Saturday, February 20, 2010

Lent in New Bedford.

Our Lady in New Bedford (source).

Yesterday my hometown newspaper took a look at how some locals are observing Lent:
They may not attend Mass every Sunday, read the Scriptures or pray very often, but even for many nominal Catholics, abstaining from meat on Fridays or "giving something up" for Lent remains a part of their identity.

"Growing up with that, it's a hard thing to unlearn," said Scott Charbonneau, 43, of New Bedford. He described himself as a non-practicing Catholic but said he will not eat meat on Fridays between Ash Wednesday and Easter Sunday.

"It's something that's been with me from my upbringing more than anything else. That's one of those cardinal rules."

. . .

A March 2008 survey conducted by the Center for Applied Research in the Apostolate at Georgetown University found that 60 percent of all Catholics - devout and lapsed - abstain from meat on Fridays. The survey also indicated that 45 percent typically attend Mass on Ash Wednesday and 38 percent "give up" something.

Jessica Fernandes, 31, of New Bedford gave up pork for Lent in 2002 and has not eaten pork chops or linguica since.

"It's tough. To this day, it still is," she said. "But it reminds me of what a huge sacrifice Jesus made on our behalf. Oftentimes, we laugh about giving up chocolate and sodas, but they're such small sacrifices in the grand scheme of things."

The season's impact can be seen on local food businesses, which report a higher demand for seafood and non-meat products.

"We get a lot more people coming here and buying fish," said Alex Magalhaes, a manager at Amaral's Market on Belleville Avenue. In between answering a reporter's questions, he helped a customer with an order for salmon steaks.

"Lent impacts business in a good way for us," he said. "They spend more money."

Isaiah's Restaurant in downtown New Bedford stays open until 8 p.m. on Fridays during Lent.

"It actually helps boost sales," said Denise Worster, the owner. "People will come in after work for fish and chips. A lot of our customers look forward to it. The only thing is a lot of them give up dessert, so we don't sell a lot of those."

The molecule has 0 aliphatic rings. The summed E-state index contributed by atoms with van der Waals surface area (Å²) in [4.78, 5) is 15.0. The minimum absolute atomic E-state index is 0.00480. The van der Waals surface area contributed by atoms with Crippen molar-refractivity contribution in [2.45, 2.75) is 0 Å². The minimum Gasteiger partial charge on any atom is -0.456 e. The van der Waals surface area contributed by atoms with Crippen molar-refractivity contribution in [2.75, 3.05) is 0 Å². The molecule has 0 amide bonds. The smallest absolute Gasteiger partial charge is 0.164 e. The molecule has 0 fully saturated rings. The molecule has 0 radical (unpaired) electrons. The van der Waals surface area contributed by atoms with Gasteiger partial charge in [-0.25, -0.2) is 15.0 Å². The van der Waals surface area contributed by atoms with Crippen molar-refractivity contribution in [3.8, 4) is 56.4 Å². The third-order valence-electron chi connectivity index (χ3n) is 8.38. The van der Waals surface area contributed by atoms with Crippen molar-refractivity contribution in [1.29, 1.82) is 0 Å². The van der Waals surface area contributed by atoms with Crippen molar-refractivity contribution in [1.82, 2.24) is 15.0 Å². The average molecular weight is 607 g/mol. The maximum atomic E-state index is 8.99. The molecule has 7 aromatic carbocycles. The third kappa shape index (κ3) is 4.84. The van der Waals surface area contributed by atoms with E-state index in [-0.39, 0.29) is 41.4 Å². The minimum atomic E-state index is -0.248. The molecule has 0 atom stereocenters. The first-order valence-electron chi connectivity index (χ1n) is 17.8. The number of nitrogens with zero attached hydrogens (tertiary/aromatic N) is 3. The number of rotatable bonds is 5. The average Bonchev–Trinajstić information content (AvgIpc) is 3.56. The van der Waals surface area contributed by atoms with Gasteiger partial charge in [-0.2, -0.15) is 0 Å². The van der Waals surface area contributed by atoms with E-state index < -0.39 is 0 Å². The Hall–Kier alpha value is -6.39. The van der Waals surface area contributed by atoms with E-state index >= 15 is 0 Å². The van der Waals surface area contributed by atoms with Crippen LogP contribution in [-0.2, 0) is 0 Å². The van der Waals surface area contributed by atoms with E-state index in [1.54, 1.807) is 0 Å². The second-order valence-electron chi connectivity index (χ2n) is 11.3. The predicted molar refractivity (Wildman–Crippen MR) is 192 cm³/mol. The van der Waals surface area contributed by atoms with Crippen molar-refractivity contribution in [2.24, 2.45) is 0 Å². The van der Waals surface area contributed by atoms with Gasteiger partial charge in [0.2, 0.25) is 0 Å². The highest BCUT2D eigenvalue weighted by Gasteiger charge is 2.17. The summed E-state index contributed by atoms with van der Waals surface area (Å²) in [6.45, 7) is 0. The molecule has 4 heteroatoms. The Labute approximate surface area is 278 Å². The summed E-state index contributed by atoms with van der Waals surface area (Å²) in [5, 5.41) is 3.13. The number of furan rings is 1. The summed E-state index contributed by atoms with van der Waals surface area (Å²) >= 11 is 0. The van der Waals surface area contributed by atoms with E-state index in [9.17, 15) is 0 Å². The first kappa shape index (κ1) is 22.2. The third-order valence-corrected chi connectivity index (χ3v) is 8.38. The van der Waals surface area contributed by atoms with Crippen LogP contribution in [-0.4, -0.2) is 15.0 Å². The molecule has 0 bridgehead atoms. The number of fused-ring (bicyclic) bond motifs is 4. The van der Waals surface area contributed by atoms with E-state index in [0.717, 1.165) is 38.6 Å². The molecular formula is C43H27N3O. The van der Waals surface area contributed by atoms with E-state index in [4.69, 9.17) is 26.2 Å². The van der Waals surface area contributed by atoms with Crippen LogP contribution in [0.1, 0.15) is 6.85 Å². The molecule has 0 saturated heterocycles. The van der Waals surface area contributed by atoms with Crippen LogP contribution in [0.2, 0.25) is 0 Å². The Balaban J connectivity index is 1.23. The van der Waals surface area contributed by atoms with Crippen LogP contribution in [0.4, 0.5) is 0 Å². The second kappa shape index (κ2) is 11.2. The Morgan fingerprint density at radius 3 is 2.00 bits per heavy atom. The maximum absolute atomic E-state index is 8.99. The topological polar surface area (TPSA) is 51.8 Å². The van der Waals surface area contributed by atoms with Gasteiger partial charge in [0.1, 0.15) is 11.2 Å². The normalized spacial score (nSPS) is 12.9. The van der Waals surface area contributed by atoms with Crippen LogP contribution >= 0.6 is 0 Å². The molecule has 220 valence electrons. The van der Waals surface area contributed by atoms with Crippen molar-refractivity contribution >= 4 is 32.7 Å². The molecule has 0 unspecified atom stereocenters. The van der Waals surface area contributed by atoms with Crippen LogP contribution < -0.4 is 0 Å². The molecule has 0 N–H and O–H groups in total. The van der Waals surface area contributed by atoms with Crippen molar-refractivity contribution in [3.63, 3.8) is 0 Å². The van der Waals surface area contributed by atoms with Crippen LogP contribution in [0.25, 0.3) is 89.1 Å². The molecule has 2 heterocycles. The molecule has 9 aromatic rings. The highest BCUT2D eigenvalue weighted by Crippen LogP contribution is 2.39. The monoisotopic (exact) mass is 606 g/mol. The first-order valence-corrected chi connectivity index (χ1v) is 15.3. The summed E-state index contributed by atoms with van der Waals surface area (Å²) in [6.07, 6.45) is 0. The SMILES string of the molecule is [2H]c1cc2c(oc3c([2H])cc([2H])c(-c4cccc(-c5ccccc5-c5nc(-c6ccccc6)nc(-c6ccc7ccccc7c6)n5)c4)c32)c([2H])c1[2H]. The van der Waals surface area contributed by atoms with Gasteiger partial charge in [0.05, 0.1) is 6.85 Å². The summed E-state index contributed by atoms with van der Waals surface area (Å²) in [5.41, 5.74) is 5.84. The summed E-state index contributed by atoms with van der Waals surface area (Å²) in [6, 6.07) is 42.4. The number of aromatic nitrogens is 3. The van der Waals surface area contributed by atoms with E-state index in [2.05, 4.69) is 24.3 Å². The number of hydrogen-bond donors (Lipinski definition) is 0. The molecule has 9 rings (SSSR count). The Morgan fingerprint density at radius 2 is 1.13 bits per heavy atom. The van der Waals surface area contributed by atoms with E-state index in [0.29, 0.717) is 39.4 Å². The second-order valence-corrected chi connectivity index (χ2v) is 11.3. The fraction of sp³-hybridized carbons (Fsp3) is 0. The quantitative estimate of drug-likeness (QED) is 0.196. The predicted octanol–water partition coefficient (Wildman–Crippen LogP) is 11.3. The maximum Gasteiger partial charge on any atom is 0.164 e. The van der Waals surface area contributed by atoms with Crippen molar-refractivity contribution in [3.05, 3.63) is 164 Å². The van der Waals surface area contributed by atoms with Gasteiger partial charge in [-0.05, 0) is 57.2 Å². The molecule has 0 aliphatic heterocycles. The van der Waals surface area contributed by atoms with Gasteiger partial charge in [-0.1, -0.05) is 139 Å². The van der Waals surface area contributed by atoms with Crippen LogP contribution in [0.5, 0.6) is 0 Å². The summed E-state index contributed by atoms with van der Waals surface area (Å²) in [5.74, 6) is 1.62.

To read the rest, click here. Reading this article confirmed my long-held belief that Friday abstinence is as much a cultural practice as a religious one. That such practices can survive even after faith dims bears witness to the truth that Catholicism is a culture as well as a religion. At the risk of being somewhat provocative, I sometimes get the sense that "cultural Catholics" who don't actively practice the faith understand what Catholicism is about in a way that those who focus only on doctrine and ignore the role of culture simply do not.

To be clear, I am not suggesting that adherence to doctrine and regular practice don't matter. They matter a lot. What I do mean to suggest is that it would be wrong to dismiss as "bad Catholics" those who don't worship regularly but who nonetheless have maintained traditional Catholic practices such as Friday abstinence out of a sense that they are still part of an essentially Catholic culture. It strikes me that the resilience of such practices provides an opportunity for catechesis and, perhaps, for spiritual revival. If one still has a sense that one shouldn't eat meat on Lenten Fridays out of respect for one's Catholic upbringing, one may be led to consider whether the faith that shaped that upbringing is worth embracing in a new and deeper way.

Those of us who seek to serve the Church in an ever-more secular society must be careful not to snuff out the embers of faith that still burn in the hearts of apparently "lapsed" Catholics for whom religion is as much a matter of culture as of belief. To emphasize creed and doctrine while dismissing or ignoring the cultural aspects of faith is to open the door to an even more pervasive form of secularization. On the contrary, we who care about the future of the Church should be alert to the ways in which we might help bring about a renaissance of faith in places where the identification between religion and culture remains strong. My hope and prayer is that we may find the courage and creativity to rise to this challenge. AMDG.


At 2/23/2010 10:41 AM, Blogger Old Heightsonian said...

What a beautiful reflection, and how true. Thank you for it--and thanks to God for your own courage and creativity in vocation and this blog.


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